In colonial America, fires were fought by throwing water from buckets directly on the fire. The invention of the piston pump with a condenser chamber made it possible to get more water quickly onto the fire. "Hand tubs" consisted of a basin to hold water and a pump to throw the water. The pumps were powered by volunteers rocking long handles up and down, on both sides of the machine. If a water source was close by, a siphon hose could be used to draw water. If no source was close, a bucket brigade was formed to refill the tub as the pistons emptied it.
Hand engines could be any color. In old black and white photos we usually imagine that the vehicle is red, but this did not become the norm for many years. Each color of paint was priced by the cost of the pigment needed. Dark carmine red was a very expensive color. It became a point of pride to paint engines carmine.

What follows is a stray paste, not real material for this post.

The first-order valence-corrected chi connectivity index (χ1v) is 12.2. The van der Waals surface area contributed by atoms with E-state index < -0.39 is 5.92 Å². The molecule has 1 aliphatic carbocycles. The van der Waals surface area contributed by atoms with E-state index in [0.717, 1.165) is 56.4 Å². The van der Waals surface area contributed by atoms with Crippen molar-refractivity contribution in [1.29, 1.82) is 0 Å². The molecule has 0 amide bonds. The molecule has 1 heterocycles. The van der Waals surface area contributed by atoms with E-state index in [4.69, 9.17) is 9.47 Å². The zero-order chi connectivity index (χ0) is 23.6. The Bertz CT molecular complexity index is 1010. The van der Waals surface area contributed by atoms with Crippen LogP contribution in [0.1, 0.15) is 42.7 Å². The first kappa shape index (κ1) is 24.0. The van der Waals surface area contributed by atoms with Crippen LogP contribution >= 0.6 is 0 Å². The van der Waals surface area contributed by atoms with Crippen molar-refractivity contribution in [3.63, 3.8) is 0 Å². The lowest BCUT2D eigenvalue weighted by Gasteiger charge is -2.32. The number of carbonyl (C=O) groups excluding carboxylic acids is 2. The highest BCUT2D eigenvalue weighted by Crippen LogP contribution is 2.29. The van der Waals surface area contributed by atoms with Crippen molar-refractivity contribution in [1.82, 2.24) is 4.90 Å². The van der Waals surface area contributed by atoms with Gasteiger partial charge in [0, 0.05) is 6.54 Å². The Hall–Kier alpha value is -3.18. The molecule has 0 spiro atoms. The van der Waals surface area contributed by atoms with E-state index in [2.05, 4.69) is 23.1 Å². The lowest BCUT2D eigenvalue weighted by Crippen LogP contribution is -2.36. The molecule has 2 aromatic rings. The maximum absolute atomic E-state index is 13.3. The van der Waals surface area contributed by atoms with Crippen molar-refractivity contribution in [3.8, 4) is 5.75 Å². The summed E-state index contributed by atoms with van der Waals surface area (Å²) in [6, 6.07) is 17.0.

My great-great grandfather was 19 years old in 1838, when this engine came to his home town of Waldoborough Maine. It was built between 1826 and 1828 in Vermont by John Cooper. A traveling salesman brought the used apparatus to Waldoborough. It was common for large cities to sell their old apparatus to smaller towns.
Mr. Cooper had a patent on his "coffee grinder" style pump, operated by side cranks. Most hand engines were piston pumpers and used a lever action for power. The Cooper pump was dependable but low on gallons per minute.